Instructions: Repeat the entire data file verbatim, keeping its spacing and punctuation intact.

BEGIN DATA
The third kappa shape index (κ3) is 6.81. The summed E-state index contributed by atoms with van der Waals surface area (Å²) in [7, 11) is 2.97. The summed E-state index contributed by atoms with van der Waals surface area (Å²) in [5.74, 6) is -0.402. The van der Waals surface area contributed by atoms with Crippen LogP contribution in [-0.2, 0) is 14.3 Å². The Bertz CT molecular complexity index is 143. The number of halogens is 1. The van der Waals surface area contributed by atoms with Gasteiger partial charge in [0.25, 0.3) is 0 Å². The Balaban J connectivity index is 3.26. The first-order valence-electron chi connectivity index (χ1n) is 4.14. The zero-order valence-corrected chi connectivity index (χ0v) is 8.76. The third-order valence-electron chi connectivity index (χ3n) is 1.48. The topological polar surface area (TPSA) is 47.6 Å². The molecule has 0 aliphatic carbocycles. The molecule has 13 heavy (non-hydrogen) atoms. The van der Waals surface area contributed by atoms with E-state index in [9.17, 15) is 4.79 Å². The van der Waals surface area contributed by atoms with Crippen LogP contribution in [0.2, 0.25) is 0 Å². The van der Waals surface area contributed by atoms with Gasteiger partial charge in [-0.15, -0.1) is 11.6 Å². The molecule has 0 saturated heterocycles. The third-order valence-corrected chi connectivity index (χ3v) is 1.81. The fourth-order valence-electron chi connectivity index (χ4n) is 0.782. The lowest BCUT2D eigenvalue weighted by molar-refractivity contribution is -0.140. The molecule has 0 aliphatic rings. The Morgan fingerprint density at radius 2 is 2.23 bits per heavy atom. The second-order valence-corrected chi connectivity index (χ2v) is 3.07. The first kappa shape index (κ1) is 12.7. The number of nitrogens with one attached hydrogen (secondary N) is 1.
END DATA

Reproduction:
The third kappa shape index (κ3) is 6.81. The summed E-state index contributed by atoms with van der Waals surface area (Å²) in [7, 11) is 2.97. The summed E-state index contributed by atoms with van der Waals surface area (Å²) in [5.74, 6) is -0.402. The van der Waals surface area contributed by atoms with Crippen LogP contribution in [-0.2, 0) is 14.3 Å². The Bertz CT molecular complexity index is 143. The number of halogens is 1. The van der Waals surface area contributed by atoms with Gasteiger partial charge in [0.25, 0.3) is 0 Å². The Balaban J connectivity index is 3.26. The first-order valence-electron chi connectivity index (χ1n) is 4.14. The zero-order valence-corrected chi connectivity index (χ0v) is 8.76. The third-order valence-electron chi connectivity index (χ3n) is 1.48. The topological polar surface area (TPSA) is 47.6 Å². The molecule has 0 aliphatic carbocycles. The molecule has 13 heavy (non-hydrogen) atoms. The van der Waals surface area contributed by atoms with E-state index in [9.17, 15) is 4.79 Å². The van der Waals surface area contributed by atoms with Crippen LogP contribution in [0.2, 0.25) is 0 Å². The van der Waals surface area contributed by atoms with Gasteiger partial charge in [-0.15, -0.1) is 11.6 Å². The molecule has 0 saturated heterocycles. The third-order valence-corrected chi connectivity index (χ3v) is 1.81. The fourth-order valence-electron chi connectivity index (χ4n) is 0.782. The lowest BCUT2D eigenvalue weighted by molar-refractivity contribution is -0.140. The molecule has 0 aliphatic rings. The Morgan fingerprint density at radius 2 is 2.23 bits per heavy atom. The second-order valence-corrected chi connectivity index (χ2v) is 3.07. The first kappa shape index (κ1) is 12.7. The number of nitrogens with one attached hydrogen (secondary N) is 1.